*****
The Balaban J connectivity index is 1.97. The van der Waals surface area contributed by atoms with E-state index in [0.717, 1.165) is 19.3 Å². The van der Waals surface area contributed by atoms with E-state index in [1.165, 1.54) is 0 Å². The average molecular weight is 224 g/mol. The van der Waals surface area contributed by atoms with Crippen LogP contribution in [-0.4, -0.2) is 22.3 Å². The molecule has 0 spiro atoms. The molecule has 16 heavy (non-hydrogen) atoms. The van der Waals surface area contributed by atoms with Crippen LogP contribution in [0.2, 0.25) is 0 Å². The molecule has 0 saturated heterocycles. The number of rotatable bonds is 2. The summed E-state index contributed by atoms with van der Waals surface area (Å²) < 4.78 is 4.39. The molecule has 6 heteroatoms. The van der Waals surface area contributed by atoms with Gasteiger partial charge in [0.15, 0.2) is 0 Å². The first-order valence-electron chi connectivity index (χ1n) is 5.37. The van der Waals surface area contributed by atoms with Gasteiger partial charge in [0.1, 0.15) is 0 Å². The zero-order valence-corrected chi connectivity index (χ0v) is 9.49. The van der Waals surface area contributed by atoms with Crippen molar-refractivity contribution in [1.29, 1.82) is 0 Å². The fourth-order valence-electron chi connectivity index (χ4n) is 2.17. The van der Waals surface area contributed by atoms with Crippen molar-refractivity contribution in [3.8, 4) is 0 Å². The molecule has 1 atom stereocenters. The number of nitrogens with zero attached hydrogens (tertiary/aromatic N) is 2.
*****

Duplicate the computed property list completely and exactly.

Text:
The Balaban J connectivity index is 1.97. The van der Waals surface area contributed by atoms with E-state index in [0.717, 1.165) is 19.3 Å². The van der Waals surface area contributed by atoms with E-state index in [1.165, 1.54) is 0 Å². The average molecular weight is 224 g/mol. The van der Waals surface area contributed by atoms with Crippen LogP contribution in [-0.4, -0.2) is 22.3 Å². The molecule has 0 spiro atoms. The molecule has 16 heavy (non-hydrogen) atoms. The van der Waals surface area contributed by atoms with Crippen LogP contribution in [0.2, 0.25) is 0 Å². The molecule has 0 saturated heterocycles. The number of rotatable bonds is 2. The summed E-state index contributed by atoms with van der Waals surface area (Å²) < 4.78 is 4.39. The molecule has 6 heteroatoms. The van der Waals surface area contributed by atoms with Gasteiger partial charge in [0.15, 0.2) is 0 Å². The first-order valence-electron chi connectivity index (χ1n) is 5.37. The van der Waals surface area contributed by atoms with Gasteiger partial charge in [0.1, 0.15) is 0 Å². The zero-order valence-corrected chi connectivity index (χ0v) is 9.49. The van der Waals surface area contributed by atoms with Crippen molar-refractivity contribution in [1.29, 1.82) is 0 Å². The fourth-order valence-electron chi connectivity index (χ4n) is 2.17. The van der Waals surface area contributed by atoms with Crippen molar-refractivity contribution in [3.8, 4) is 0 Å². The molecule has 1 atom stereocenters. The number of nitrogens with zero attached hydrogens (tertiary/aromatic N) is 2.